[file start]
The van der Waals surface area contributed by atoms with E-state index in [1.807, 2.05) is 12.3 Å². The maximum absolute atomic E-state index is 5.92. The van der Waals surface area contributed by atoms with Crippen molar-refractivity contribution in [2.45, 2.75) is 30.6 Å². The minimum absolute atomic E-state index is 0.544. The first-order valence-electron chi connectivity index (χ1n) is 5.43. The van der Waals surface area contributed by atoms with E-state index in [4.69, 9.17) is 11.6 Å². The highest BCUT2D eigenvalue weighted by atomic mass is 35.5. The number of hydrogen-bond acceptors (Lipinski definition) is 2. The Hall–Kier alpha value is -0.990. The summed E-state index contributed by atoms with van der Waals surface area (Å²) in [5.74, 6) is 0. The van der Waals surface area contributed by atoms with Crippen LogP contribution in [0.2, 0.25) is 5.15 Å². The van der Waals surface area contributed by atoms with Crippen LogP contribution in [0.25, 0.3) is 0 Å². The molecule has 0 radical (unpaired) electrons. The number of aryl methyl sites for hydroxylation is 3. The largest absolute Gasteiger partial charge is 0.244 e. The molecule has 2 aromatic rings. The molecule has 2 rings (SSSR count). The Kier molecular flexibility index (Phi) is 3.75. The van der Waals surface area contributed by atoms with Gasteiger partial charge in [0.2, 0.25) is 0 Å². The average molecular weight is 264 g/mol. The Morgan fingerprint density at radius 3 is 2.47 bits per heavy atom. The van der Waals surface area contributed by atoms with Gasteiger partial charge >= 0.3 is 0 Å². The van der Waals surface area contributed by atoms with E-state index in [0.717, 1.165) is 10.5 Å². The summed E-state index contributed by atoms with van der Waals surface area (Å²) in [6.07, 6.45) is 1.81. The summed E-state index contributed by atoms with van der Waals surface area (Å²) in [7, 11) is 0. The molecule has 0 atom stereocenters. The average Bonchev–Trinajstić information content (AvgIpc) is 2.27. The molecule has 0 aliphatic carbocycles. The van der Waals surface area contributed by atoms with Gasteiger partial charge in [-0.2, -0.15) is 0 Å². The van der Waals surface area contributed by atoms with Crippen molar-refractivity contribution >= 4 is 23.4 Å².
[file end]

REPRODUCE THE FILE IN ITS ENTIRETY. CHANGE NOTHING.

The van der Waals surface area contributed by atoms with E-state index in [1.807, 2.05) is 12.3 Å². The maximum absolute atomic E-state index is 5.92. The van der Waals surface area contributed by atoms with Crippen molar-refractivity contribution in [2.45, 2.75) is 30.6 Å². The minimum absolute atomic E-state index is 0.544. The first-order valence-electron chi connectivity index (χ1n) is 5.43. The van der Waals surface area contributed by atoms with E-state index in [4.69, 9.17) is 11.6 Å². The highest BCUT2D eigenvalue weighted by atomic mass is 35.5. The number of hydrogen-bond acceptors (Lipinski definition) is 2. The Hall–Kier alpha value is -0.990. The summed E-state index contributed by atoms with van der Waals surface area (Å²) in [5.74, 6) is 0. The van der Waals surface area contributed by atoms with Crippen LogP contribution in [0.2, 0.25) is 5.15 Å². The van der Waals surface area contributed by atoms with Crippen LogP contribution in [0.25, 0.3) is 0 Å². The molecule has 0 radical (unpaired) electrons. The number of aryl methyl sites for hydroxylation is 3. The largest absolute Gasteiger partial charge is 0.244 e. The molecule has 2 aromatic rings. The molecule has 2 rings (SSSR count). The Kier molecular flexibility index (Phi) is 3.75. The van der Waals surface area contributed by atoms with Gasteiger partial charge in [0.2, 0.25) is 0 Å². The average molecular weight is 264 g/mol. The Morgan fingerprint density at radius 3 is 2.47 bits per heavy atom. The van der Waals surface area contributed by atoms with Gasteiger partial charge >= 0.3 is 0 Å². The van der Waals surface area contributed by atoms with E-state index in [0.717, 1.165) is 10.5 Å². The summed E-state index contributed by atoms with van der Waals surface area (Å²) in [6.07, 6.45) is 1.81. The summed E-state index contributed by atoms with van der Waals surface area (Å²) in [7, 11) is 0. The molecule has 0 atom stereocenters. The average Bonchev–Trinajstić information content (AvgIpc) is 2.27. The molecule has 0 aliphatic carbocycles. The van der Waals surface area contributed by atoms with Gasteiger partial charge in [-0.2, -0.15) is 0 Å². The van der Waals surface area contributed by atoms with Crippen molar-refractivity contribution >= 4 is 23.4 Å².